5 April – Open your eyes

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Funeral of Suzanne Yanko

Psalm 139:1-6, 13-18
1 Corinthians 13:8-13

When we gather like this at a time like this, it is to tell not one story but two. The one is the story of our experience of each other, of which we have just heard a little today (and it is always too little). This is our experience of Suzanne. The other story is the story of God’s experience of us, to which we now turn.

These two stories are intertwined in a relationship which can be treated in all manner of ways. Today, taking the lead from what we have heard from the psalmist and St Paul, we’ll consider this intertwining through what it is to know and to be known, to see and to be seen, to love and to be loved.

Psalm 139 is one of the most intimate passages of the Jewish Scriptures, in which the poet marvels at his very self and at God’s knowledge of that self.

1 O Lord, you have searched me and known me.

13 …For it was you who formed my inward parts;
you knit me together in my mother’s womb.
14 I praise you, for I am fearfully and wonderfully made.

Alongside the poet, we heard from St Paul, who is not often accused of poetry! Yet if not aesthetically, he poetises to present a particular grammar of our being, the way in which things should be made relative to each other:

I know, but only in part; yet I shall know even as I am now fully known.

This is part of Paul’s famous “love” chapter, more often heard at weddings than funerals – which is to say that it is easily sentimentalised. But Paul is never sentimental. He writes to a community with a poor track record in the love stakes, and he is wrestling with the difficulty of day-to-day love in the light of the perfected love he believes God has shown: Now I know, I see, I love, only in part; then (in what we might vaguely call “the life to come”) I will know fully, in the way that I am fully loved and known by God even now in my imperfect knowing.

To leave it there would be merely to have presented some mystical subtlety, and perhaps a mystifying one, at that. But, with some work, we can bring all this home as the very heart of what makes us tick, and what has brought us together here today.

In a gathering like this it seems obvious that we focus on our knowing and seeing. We knew Suzanne and we tell the story of what we saw in her.

What is less obvious and less likely to be reflected upon is that Suzanne knew us and that, with her death, that knowledge is ended, and we are diminished. We say sometimes of those who die that they were “a part” of us. But this can be sharpened. They have sustained us in their knowledge of us and love for us.

These days, we are taught that we are free agents, active subjects, doing what we wanna do, being what we wanna be! But in reality, we are truly ourselves, not to the extent that we know and love as we would like, but to the extent that we are known and loved as we need. To put it too strongly, but also surely correctly: others’ knowledge and love of us creates us and sustains us. If you doubt this, consider a conversation with someone who has survived all his family and friends and now knows the living death of not being known, not being seen. Or perhaps ask an asylum seeker in a country which tries very hard not to see them.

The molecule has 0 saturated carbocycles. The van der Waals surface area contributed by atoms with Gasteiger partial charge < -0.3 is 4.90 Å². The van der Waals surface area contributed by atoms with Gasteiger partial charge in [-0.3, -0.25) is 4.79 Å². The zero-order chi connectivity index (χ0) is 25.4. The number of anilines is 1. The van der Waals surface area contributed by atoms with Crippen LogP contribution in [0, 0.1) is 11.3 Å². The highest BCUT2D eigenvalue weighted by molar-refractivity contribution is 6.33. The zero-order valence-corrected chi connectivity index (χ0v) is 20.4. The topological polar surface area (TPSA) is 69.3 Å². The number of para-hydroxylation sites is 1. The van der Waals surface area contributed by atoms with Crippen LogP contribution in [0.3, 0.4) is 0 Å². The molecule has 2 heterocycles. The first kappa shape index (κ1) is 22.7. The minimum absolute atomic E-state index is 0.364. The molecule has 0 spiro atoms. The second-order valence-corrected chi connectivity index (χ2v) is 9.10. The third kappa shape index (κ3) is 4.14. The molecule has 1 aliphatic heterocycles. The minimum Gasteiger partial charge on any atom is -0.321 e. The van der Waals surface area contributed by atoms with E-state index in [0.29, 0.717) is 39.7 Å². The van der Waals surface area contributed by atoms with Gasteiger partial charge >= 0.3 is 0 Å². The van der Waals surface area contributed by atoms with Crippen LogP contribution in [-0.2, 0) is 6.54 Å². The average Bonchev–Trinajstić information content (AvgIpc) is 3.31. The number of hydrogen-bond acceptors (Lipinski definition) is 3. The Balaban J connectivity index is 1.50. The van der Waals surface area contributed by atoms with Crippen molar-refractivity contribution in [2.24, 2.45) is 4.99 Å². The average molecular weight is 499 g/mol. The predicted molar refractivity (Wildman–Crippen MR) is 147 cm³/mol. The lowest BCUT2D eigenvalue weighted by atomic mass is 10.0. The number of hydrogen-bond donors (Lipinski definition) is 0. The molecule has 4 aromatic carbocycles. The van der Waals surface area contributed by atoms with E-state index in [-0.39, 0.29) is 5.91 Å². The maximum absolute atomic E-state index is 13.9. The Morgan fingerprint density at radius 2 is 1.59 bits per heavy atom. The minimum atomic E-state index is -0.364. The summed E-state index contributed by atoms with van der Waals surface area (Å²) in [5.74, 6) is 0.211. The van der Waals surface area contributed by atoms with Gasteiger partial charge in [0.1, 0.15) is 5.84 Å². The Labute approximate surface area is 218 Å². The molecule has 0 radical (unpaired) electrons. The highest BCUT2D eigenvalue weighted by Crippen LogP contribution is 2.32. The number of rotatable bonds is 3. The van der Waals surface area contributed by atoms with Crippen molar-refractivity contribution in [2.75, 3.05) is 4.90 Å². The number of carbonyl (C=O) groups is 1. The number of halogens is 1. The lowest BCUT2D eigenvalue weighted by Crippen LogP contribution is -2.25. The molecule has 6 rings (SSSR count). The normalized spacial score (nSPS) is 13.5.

If it were indeed the case that being known and loved matters as much as knowing and loving, it might turn our lives around. For it would come to be that the well-being of others rests on our knowledge of them, our love of them. Every breath we take would be less to prolong our own life than to make it possible for us to continue to enrich the lives of others. The life which is remembered at our own funeral would then be less the experiences we collected, and more our having been experienced as a source of life and love, a kind of co-creator of those who gather after our death to remember us.

We are here today because Suzanne has been such a co-creator of each of us in her knowledge and love of us, in her seeing us.

Yet we are imperfect lovers – imperfect creators – partly because love is not always easy and we would rather not, and partly because we are mortal and our capacity to love simply runs out.

St Paul wrote precisely because of this. Yet he looks forward to when we will see and love each other as God sees and loves us – comprehensively, perfectly.

To be seen in this way might feel a little creepy to us who live in an age tending towards almost ubiquitous surveillance. But to say that God sees us is not to say that God is “watching” us. God’s gaze does not monitor but sustains.

That God sees us is good news if being seen, and known, and loved, is the source of all life.

This is all the church means when it speaks of a “life to come”. With us, love and knowledge come to an end. But with God, they do not. And so, in God’s unfailing and life-giving knowledge of us, we do not end, either.

If we die, it is but the blinking of God’s eye,
and then we will be seen,
and known,
and loved

Until such time, open your eyes, and see, and love.